The Booker Prize, formerly known as the Booker Prize for Fiction (1969–2001) and the Man Booker Prize (2002–2019), is a literary prize awarded each year for the best novel written in English and published in the United Kingdom or Ireland. The winner of the Booker Prize is generally assured international renown and success; therefore, the prize is of great significance for the book trade. From its inception, only novels written by Commonwealth, Irish, and South African (and later Zimbabwean) citizens were eligible to receive the prize; in 2014 it was widened to any English-language novel—a change that proved controversial.A high-profile literary award in British culture, the Booker Prize is greeted with anticipation and fanfare. It is also a mark of distinction for authors to be selected for inclusion in the shortlist or even to be nominated for the "longlist".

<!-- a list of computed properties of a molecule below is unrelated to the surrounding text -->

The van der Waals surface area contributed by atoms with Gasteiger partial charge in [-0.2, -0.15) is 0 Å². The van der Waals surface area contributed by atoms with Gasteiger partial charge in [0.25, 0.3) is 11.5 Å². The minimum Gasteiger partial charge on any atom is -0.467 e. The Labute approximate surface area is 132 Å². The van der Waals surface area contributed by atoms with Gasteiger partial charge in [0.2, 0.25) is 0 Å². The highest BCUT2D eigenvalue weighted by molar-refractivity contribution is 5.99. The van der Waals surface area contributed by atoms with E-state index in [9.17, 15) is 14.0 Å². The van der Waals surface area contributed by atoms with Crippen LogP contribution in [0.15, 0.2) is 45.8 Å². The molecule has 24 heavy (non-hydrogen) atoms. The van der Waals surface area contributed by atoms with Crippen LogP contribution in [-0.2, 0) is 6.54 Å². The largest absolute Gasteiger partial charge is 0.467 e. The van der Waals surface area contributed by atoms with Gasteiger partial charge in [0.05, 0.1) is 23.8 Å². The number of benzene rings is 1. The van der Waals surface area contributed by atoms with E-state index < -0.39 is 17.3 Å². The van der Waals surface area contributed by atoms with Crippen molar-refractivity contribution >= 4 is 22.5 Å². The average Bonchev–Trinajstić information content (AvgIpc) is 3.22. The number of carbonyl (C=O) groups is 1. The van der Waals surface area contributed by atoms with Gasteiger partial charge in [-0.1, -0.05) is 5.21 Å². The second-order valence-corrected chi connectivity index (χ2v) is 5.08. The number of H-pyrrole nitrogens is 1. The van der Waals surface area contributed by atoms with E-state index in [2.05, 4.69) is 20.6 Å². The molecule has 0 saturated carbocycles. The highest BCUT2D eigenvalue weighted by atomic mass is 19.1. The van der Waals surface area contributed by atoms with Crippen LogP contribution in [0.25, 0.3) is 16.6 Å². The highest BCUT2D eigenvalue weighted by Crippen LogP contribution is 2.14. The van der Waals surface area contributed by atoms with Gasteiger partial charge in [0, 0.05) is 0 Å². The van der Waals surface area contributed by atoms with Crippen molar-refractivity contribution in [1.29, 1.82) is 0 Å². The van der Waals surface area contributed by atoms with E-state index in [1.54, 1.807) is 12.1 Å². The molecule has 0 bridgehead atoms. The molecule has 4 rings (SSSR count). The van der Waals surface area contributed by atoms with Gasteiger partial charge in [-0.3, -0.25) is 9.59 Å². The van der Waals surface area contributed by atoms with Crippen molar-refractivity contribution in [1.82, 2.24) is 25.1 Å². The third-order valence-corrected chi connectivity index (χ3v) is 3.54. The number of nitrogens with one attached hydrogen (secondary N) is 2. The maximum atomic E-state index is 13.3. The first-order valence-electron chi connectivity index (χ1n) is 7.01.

For a book translated into English and published in the United Kingdom or Ireland, the International Booker Prize is awarded.
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